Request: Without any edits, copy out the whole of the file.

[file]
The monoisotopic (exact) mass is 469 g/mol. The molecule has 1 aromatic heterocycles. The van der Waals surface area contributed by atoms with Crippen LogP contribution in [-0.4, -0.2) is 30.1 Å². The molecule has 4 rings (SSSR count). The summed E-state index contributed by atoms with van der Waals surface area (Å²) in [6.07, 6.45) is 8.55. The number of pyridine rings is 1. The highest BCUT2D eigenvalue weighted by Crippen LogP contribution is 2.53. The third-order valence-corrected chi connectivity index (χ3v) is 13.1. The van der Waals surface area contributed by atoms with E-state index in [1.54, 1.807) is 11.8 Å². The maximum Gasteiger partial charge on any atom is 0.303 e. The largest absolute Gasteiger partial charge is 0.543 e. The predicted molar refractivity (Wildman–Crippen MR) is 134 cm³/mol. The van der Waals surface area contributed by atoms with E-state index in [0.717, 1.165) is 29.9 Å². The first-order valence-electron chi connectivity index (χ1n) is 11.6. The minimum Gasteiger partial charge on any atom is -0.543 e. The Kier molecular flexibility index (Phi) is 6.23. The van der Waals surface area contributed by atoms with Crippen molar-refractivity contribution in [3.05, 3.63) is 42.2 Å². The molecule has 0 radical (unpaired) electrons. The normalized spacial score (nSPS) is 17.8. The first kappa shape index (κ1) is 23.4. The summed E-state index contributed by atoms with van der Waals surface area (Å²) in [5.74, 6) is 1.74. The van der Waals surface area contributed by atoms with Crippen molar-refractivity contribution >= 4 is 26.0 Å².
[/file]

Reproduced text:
The monoisotopic (exact) mass is 469 g/mol. The molecule has 1 aromatic heterocycles. The van der Waals surface area contributed by atoms with Crippen LogP contribution in [-0.4, -0.2) is 30.1 Å². The molecule has 4 rings (SSSR count). The summed E-state index contributed by atoms with van der Waals surface area (Å²) in [6.07, 6.45) is 8.55. The number of pyridine rings is 1. The highest BCUT2D eigenvalue weighted by Crippen LogP contribution is 2.53. The third-order valence-corrected chi connectivity index (χ3v) is 13.1. The van der Waals surface area contributed by atoms with E-state index in [1.54, 1.807) is 11.8 Å². The maximum Gasteiger partial charge on any atom is 0.303 e. The largest absolute Gasteiger partial charge is 0.543 e. The predicted molar refractivity (Wildman–Crippen MR) is 134 cm³/mol. The van der Waals surface area contributed by atoms with E-state index in [0.717, 1.165) is 29.9 Å². The first-order valence-electron chi connectivity index (χ1n) is 11.6. The minimum Gasteiger partial charge on any atom is -0.543 e. The Kier molecular flexibility index (Phi) is 6.23. The van der Waals surface area contributed by atoms with Crippen molar-refractivity contribution in [3.05, 3.63) is 42.2 Å². The molecule has 0 radical (unpaired) electrons. The normalized spacial score (nSPS) is 17.8. The first kappa shape index (κ1) is 23.4. The summed E-state index contributed by atoms with van der Waals surface area (Å²) in [5.74, 6) is 1.74. The van der Waals surface area contributed by atoms with Crippen molar-refractivity contribution >= 4 is 26.0 Å².